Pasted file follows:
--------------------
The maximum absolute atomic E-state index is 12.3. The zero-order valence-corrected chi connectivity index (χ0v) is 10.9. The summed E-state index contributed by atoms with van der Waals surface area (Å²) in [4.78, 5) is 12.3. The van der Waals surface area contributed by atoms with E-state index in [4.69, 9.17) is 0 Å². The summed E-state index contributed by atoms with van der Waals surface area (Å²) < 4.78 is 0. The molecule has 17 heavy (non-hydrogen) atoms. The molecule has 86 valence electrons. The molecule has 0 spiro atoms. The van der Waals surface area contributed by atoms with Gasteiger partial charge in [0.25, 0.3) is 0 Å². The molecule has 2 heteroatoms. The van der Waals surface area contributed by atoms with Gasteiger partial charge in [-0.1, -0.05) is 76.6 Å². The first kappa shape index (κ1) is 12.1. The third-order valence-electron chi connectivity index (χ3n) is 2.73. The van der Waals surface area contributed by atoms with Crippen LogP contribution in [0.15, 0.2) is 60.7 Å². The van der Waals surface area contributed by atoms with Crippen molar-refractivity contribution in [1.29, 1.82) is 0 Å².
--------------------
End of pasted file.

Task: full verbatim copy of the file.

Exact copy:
The maximum absolute atomic E-state index is 12.3. The zero-order valence-corrected chi connectivity index (χ0v) is 10.9. The summed E-state index contributed by atoms with van der Waals surface area (Å²) in [4.78, 5) is 12.3. The van der Waals surface area contributed by atoms with E-state index in [4.69, 9.17) is 0 Å². The summed E-state index contributed by atoms with van der Waals surface area (Å²) < 4.78 is 0. The molecule has 17 heavy (non-hydrogen) atoms. The molecule has 86 valence electrons. The molecule has 0 spiro atoms. The van der Waals surface area contributed by atoms with Gasteiger partial charge in [0.25, 0.3) is 0 Å². The molecule has 2 heteroatoms. The van der Waals surface area contributed by atoms with Gasteiger partial charge in [-0.1, -0.05) is 76.6 Å². The first kappa shape index (κ1) is 12.1. The third-order valence-electron chi connectivity index (χ3n) is 2.73. The van der Waals surface area contributed by atoms with Crippen LogP contribution in [0.15, 0.2) is 60.7 Å². The van der Waals surface area contributed by atoms with Crippen molar-refractivity contribution in [1.29, 1.82) is 0 Å².